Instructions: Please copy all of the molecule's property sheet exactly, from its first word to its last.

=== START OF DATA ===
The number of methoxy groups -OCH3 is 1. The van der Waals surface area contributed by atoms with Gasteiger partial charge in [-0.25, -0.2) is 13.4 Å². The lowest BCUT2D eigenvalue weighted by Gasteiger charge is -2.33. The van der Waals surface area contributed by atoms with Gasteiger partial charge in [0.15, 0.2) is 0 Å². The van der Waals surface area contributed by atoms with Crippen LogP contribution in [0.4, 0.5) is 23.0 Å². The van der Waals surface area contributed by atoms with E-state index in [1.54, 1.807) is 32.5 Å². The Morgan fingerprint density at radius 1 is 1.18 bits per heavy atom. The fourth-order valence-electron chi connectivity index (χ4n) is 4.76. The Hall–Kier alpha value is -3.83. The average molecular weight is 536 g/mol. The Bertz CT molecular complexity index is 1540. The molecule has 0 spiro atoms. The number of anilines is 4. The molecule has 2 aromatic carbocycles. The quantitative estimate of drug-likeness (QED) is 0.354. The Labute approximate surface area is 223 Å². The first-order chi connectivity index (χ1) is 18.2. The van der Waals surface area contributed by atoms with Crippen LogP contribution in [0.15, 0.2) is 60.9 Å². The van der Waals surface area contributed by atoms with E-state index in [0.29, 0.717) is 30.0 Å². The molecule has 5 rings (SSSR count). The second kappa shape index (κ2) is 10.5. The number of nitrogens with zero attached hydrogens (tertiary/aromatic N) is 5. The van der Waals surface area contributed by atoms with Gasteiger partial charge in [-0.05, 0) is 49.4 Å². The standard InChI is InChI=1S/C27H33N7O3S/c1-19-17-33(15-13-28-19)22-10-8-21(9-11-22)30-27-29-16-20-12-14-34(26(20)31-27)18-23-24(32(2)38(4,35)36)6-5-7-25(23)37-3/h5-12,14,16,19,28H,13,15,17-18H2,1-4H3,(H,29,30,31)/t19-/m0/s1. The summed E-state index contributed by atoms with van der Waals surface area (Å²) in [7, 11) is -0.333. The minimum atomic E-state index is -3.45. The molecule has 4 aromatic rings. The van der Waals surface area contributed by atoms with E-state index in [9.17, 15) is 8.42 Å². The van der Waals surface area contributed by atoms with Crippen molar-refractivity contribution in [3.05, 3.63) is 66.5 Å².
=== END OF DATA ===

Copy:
The number of methoxy groups -OCH3 is 1. The van der Waals surface area contributed by atoms with Gasteiger partial charge in [-0.25, -0.2) is 13.4 Å². The lowest BCUT2D eigenvalue weighted by Gasteiger charge is -2.33. The van der Waals surface area contributed by atoms with Gasteiger partial charge in [0.15, 0.2) is 0 Å². The van der Waals surface area contributed by atoms with Crippen LogP contribution in [0.4, 0.5) is 23.0 Å². The van der Waals surface area contributed by atoms with E-state index in [1.54, 1.807) is 32.5 Å². The Morgan fingerprint density at radius 1 is 1.18 bits per heavy atom. The fourth-order valence-electron chi connectivity index (χ4n) is 4.76. The Hall–Kier alpha value is -3.83. The average molecular weight is 536 g/mol. The Bertz CT molecular complexity index is 1540. The molecule has 0 spiro atoms. The number of anilines is 4. The molecule has 2 aromatic carbocycles. The quantitative estimate of drug-likeness (QED) is 0.354. The Labute approximate surface area is 223 Å². The first-order chi connectivity index (χ1) is 18.2. The van der Waals surface area contributed by atoms with Crippen LogP contribution in [0.15, 0.2) is 60.9 Å². The van der Waals surface area contributed by atoms with E-state index in [0.29, 0.717) is 30.0 Å². The molecule has 5 rings (SSSR count). The second kappa shape index (κ2) is 10.5. The number of nitrogens with zero attached hydrogens (tertiary/aromatic N) is 5. The van der Waals surface area contributed by atoms with Gasteiger partial charge in [-0.05, 0) is 49.4 Å². The standard InChI is InChI=1S/C27H33N7O3S/c1-19-17-33(15-13-28-19)22-10-8-21(9-11-22)30-27-29-16-20-12-14-34(26(20)31-27)18-23-24(32(2)38(4,35)36)6-5-7-25(23)37-3/h5-12,14,16,19,28H,13,15,17-18H2,1-4H3,(H,29,30,31)/t19-/m0/s1. The summed E-state index contributed by atoms with van der Waals surface area (Å²) in [7, 11) is -0.333. The minimum atomic E-state index is -3.45. The molecule has 4 aromatic rings. The van der Waals surface area contributed by atoms with E-state index in [9.17, 15) is 8.42 Å². The van der Waals surface area contributed by atoms with Crippen molar-refractivity contribution in [3.05, 3.63) is 66.5 Å².